You, as the parent, need to have a positive view of your guidance, since your viewpoint is subconsciously communicated to your children. Think of constructive criticism as a gift that you are giving your child. But bear in mind that it will be in all likelihood an unwanted gift -- at least temporarily -- because few people take pleasure in listening to criticism. Your goal, therefore, is to deliver this gift in such a way that it is accepted, even if it is not appreciated at that time.
Although they are small, children still have feelings just as we adults do. And just as we would be, they are hurt if we present our criticism in a non-constructive manner. Therefore, make sure that your gift of rebuke -- even if less than pleasant -- is delivered in a positive manner.
Sometimes, delayed criticism is more effective, but it takes a lot of self-discipline not to give into a knee-jerk reaction. When we see something wrong, we feel the urge to respond immediately. And without a doubt, it is good to correct wrongful behavior on the spot -- if we can do so in the right way. But there are times when our closeness to the situation is such that we're not in the best position to deal with the problem immediately. In such a situation, it might be wise to say nothing, or to say, "I am upset by what you did, and for this very reason I don't want to discuss it right now. We need to sit down and talk about it, and we'll do it when we have had the time to think calmly about what happened."
AVOIDING HURTFUL LABELS
The Vilna Gaon z'tl says that the best criticism -- the only valid rebuke -- is focused on future improvement. We should not dwell on what happened in the past, but be clear what kind of behavior we would like to see in the future. That's a positive message. "Yesterday you may have done something wrong. Here's what I would like to see from you tomorrow."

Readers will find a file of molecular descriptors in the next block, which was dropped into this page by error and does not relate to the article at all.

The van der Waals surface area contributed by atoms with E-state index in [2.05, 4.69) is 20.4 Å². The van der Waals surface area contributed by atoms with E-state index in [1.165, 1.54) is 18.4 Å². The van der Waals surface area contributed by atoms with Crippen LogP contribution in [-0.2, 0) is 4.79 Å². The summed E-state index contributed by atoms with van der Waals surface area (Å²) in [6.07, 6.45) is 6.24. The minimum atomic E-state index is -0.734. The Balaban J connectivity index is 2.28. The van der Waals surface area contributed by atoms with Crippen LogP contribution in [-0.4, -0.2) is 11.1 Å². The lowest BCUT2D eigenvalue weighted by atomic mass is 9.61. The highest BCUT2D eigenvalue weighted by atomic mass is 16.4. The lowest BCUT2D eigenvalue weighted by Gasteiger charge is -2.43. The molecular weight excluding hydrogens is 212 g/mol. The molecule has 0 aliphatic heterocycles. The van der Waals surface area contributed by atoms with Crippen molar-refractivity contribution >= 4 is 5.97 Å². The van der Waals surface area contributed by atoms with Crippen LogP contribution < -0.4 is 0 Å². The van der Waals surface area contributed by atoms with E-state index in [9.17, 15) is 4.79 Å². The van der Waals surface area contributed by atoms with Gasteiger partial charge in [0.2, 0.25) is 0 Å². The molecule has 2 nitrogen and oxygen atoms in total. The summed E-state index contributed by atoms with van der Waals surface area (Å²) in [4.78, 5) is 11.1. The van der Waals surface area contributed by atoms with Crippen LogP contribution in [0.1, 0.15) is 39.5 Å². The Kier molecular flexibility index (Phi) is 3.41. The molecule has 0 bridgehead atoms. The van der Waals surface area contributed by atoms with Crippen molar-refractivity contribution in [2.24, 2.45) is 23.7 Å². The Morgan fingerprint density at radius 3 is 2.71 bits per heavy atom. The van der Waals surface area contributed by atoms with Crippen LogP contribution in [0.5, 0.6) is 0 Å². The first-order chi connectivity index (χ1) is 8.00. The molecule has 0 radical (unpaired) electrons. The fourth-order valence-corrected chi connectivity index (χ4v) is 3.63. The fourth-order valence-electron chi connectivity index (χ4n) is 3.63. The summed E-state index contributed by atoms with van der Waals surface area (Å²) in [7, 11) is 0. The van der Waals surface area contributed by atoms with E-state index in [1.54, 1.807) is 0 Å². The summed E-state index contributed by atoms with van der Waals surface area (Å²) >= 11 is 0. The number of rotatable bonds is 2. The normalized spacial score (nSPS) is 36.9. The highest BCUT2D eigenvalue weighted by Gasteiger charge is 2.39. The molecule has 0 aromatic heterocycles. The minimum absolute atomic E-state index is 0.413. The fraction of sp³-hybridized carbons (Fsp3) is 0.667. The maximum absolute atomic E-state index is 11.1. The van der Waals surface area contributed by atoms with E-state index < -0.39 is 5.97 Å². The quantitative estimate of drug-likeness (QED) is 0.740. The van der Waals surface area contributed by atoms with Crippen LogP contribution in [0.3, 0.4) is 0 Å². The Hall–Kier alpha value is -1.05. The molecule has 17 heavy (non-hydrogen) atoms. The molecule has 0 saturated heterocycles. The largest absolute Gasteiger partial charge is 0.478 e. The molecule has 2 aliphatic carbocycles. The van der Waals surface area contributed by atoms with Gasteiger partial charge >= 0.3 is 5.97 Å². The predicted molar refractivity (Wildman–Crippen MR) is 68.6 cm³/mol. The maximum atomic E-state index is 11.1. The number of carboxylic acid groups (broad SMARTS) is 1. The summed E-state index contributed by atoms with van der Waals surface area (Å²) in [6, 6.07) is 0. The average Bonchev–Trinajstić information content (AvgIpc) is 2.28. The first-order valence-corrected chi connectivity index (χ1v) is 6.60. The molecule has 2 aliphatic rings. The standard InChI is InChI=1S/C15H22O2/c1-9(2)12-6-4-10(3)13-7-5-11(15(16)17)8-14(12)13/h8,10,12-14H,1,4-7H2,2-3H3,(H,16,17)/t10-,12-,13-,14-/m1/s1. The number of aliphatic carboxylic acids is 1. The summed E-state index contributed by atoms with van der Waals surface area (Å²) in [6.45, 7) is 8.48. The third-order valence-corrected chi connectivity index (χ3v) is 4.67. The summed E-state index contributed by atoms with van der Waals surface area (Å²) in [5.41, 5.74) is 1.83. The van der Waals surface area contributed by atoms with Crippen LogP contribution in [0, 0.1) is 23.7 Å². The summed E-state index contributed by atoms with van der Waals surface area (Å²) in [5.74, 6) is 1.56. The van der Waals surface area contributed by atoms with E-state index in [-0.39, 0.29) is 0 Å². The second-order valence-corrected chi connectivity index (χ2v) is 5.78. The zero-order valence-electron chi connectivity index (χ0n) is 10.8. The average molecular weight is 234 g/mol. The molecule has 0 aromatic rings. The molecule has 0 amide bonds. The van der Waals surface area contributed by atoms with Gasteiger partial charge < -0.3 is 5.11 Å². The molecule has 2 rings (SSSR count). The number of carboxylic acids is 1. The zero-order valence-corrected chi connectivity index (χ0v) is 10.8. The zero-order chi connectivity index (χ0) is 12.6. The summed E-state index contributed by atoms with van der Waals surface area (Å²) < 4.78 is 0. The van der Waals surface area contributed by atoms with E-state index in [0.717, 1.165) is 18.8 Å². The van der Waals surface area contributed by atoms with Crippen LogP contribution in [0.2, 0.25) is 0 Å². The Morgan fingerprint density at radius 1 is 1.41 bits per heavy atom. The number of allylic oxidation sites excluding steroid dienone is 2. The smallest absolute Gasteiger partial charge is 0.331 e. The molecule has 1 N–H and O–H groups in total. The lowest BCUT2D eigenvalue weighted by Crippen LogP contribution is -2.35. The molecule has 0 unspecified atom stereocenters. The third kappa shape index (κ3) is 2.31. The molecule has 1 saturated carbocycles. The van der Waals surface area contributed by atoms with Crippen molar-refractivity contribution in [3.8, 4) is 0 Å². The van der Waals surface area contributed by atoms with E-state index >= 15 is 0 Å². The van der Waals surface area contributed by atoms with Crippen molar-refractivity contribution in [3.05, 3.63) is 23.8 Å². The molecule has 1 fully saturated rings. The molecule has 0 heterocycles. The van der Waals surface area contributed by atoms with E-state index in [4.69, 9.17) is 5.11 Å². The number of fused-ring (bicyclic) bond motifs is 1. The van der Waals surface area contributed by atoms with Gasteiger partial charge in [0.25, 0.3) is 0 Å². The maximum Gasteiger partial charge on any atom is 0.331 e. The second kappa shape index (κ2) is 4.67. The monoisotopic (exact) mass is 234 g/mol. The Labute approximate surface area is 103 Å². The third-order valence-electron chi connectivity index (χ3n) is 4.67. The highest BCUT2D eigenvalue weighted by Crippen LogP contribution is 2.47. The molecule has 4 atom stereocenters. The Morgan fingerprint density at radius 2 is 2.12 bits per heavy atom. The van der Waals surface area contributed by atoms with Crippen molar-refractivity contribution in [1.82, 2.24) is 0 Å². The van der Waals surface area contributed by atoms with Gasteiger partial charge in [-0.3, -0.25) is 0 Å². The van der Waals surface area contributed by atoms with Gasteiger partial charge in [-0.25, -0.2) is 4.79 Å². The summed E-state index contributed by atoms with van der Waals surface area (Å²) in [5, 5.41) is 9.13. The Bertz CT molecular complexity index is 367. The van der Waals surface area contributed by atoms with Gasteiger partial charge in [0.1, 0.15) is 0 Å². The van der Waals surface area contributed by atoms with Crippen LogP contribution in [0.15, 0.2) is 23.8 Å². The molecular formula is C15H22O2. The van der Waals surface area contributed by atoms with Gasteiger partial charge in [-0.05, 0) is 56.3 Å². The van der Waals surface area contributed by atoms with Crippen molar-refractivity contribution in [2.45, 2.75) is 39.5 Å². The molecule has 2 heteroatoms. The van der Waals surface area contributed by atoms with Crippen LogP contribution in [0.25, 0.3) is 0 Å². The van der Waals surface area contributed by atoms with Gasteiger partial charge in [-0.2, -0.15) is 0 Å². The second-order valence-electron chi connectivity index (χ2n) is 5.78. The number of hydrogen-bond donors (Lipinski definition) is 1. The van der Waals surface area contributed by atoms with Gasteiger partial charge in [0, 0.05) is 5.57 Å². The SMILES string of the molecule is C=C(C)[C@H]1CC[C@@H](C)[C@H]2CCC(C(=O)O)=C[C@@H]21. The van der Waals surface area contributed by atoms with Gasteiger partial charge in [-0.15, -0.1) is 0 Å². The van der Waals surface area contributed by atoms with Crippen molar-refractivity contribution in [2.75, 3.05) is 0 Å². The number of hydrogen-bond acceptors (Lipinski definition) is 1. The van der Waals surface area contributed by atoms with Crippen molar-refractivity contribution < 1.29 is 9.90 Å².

Focus on future improvement, and consequences – not punishment.
When disciplining your child, try to frame the discussion in terms of consequences as opposed to punishments. Framing the consequences as logical outcomes of improper behavior makes for less resentment on the part of your child. It will also, in all likelihood, result in long-term improvement.
A consequence can loosely be defined as an outcome of one's poor behavior. There is a direct correlation between the misdeed and its consequence. Your child can learn positive, long-term lessons about avoiding these types of consequences in the future by exhibiting self-control and avoiding the behavior that resulted in the consequence.
A consequence of a child leaving a messy room would be to have him or her clean it up during a time that he or she would rather be out with friends. A punishment would be not allowing him or her to go to the park later in the day after the room has been cleaned. The punishment in this case has nothing to do with the misdeed.